Twinkies-maker Hostess fined over preventable amputation of worker’s fingertip By Reuters


© Reuters.

By Ismail Shakil and Katharine Jackson

WASHINGTON (Reuters) – The U.S. Labor Department on Friday slapped a $298,000 penalty on Hostess Brands (NASDAQ:), alleging that safety and training failures at the bakery firm led to a worker in Chicago losing a fingertip in December.

The department said its investigation found that the Hostess could have prevented the amputation injury a 29-year-old worker suffered while reassembling a pump at a company facility in Chicago.

Hostess could have prevented the injury by ensuring that equipment is shut down and locked up to prevent it from unexpectedly starting during maintenance, the department said in a statement.

The investigation was launched after the company, which makes popular snacks like Twinkies, Ding Dongs and Donettes, reported the injury to the Labor Department.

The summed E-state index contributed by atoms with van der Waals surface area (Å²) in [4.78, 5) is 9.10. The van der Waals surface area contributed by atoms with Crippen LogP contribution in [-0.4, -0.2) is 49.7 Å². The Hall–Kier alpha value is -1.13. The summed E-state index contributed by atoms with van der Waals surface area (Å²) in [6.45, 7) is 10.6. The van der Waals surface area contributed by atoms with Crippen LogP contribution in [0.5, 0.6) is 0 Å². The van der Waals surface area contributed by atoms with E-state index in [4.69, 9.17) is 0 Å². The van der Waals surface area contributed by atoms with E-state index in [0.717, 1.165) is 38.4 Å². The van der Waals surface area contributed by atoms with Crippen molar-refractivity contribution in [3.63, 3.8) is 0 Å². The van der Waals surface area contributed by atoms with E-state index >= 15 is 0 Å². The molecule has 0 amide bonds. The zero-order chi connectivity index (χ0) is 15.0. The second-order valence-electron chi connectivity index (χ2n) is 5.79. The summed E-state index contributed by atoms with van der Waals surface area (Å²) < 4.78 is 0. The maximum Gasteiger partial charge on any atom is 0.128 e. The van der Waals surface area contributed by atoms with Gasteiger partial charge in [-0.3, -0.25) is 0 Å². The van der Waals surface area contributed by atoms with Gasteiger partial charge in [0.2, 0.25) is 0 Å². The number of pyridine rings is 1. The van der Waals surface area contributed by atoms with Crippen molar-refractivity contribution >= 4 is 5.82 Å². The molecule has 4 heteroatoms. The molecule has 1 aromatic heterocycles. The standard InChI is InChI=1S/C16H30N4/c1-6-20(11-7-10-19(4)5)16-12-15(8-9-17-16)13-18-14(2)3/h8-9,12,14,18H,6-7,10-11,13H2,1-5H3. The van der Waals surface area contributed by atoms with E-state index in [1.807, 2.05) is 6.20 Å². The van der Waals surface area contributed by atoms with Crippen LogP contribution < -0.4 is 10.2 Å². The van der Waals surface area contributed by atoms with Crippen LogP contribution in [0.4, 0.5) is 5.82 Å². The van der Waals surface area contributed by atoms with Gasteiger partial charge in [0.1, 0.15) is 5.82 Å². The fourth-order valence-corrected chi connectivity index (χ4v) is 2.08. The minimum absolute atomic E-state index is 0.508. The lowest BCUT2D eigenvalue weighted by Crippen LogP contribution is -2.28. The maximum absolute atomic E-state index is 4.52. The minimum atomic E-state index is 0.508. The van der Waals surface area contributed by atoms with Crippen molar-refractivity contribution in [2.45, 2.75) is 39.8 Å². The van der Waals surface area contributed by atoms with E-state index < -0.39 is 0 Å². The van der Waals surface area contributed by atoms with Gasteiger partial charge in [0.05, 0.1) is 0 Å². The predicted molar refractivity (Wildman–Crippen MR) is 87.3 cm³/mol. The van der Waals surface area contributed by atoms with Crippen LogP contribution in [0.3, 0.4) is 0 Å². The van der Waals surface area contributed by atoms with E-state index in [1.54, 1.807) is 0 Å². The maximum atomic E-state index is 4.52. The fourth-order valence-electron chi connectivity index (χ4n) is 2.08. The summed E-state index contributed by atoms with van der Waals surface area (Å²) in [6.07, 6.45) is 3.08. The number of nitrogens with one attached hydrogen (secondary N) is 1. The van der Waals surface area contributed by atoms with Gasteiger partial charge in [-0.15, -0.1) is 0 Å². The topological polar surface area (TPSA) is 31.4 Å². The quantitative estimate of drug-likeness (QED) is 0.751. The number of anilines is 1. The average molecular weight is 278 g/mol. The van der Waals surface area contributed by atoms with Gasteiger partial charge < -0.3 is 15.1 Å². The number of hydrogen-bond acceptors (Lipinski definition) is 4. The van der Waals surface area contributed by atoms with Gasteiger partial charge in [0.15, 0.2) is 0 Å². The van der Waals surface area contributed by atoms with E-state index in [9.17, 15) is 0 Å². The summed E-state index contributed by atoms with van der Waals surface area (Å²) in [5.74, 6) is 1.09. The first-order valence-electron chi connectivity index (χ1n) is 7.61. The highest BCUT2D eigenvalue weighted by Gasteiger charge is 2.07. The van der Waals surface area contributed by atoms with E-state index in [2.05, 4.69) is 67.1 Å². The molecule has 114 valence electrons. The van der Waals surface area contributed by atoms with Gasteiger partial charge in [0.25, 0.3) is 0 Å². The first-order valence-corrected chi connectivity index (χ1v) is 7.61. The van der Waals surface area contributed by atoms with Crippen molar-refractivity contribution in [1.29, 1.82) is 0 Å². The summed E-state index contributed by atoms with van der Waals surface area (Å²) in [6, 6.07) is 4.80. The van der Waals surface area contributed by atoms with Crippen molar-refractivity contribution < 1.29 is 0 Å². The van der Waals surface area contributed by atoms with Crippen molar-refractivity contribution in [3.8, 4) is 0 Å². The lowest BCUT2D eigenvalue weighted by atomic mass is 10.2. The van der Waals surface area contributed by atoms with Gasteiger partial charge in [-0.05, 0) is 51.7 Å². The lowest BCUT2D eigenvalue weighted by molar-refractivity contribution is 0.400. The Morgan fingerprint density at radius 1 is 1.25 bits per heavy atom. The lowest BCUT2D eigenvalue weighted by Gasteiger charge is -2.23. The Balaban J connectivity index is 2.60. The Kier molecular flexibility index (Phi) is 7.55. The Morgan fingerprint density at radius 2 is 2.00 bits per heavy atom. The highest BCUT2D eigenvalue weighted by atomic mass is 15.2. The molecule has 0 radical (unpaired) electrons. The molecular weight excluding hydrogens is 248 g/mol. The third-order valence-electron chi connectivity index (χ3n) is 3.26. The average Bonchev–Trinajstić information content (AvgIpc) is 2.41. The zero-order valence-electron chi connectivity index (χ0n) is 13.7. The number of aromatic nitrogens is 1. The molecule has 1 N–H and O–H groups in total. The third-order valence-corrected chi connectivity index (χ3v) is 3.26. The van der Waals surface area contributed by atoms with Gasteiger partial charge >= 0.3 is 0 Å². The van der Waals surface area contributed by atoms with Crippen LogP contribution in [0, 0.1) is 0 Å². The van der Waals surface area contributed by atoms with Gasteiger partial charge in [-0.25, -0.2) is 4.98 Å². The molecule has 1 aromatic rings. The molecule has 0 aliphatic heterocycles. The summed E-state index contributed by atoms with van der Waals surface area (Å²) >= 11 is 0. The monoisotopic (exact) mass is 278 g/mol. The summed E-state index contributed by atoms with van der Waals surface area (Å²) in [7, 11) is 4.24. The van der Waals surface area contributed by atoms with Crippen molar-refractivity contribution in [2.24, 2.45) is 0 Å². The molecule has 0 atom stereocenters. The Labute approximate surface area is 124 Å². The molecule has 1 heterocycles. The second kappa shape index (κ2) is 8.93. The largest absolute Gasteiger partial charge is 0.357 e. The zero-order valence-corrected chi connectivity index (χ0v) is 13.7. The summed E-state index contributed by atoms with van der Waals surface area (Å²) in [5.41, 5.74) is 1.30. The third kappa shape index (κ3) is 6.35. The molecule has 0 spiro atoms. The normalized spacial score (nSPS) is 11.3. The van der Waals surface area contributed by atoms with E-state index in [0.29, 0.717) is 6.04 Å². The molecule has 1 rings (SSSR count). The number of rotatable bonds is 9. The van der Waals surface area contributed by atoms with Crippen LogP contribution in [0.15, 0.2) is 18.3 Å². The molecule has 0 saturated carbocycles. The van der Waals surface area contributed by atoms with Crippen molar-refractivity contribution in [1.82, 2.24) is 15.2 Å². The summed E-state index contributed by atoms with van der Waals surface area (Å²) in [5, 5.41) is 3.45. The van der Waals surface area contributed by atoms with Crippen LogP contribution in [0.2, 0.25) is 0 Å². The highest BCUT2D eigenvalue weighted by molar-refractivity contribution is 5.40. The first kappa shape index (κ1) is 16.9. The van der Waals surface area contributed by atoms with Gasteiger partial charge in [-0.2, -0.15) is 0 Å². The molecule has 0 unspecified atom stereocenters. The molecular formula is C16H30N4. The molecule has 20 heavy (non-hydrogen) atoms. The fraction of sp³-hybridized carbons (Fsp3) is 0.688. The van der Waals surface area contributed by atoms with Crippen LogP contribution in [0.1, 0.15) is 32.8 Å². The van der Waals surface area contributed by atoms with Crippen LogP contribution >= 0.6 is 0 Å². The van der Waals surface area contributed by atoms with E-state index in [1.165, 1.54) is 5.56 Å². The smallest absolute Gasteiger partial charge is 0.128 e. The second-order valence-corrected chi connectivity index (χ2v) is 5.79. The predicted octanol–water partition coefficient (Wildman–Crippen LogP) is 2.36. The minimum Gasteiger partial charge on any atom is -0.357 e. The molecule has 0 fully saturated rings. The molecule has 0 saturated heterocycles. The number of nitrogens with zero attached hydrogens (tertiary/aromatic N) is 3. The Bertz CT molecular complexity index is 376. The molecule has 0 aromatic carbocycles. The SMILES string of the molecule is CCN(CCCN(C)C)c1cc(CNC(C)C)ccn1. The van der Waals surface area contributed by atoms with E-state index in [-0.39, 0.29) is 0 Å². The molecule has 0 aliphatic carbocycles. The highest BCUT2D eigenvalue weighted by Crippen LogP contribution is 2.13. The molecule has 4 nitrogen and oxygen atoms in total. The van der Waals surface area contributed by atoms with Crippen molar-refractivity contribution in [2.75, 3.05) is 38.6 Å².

A Hostess spokesperson said on Friday that the company was reviewing the Labor Department’s allegations, but declined to comment further on “pending investigations.”

“The safety and well-being of our employees is our top priority, and we take all safety concerns very seriously,” the spokesperson said in an emailed statement.

The Labor Department has alleged that Hostess “failed to make sure shafts, sprockets and moving parts on equipment … had required guarding in place to protect workers from contact with pinch points and moving parts.”

The department’s Occupational Safety and Health Administration (OSHA) has cited the company for one willful violation, one repeat violation and five serious violations. The company has 15 business days to comply, request an informal conference, or contest the Labor Department findings.

“Employers can spare their employees these kinds of painful injuries by complying with OSHA and industry-recognized safety standards,” OSHA official Sukhvir Kaur said.

OSHA has cited Hostess for failing to protect employees’ safety and health in 12 inspections since 2018, and the agency identified some of the previously identified hazards at the Chicago facility as well.



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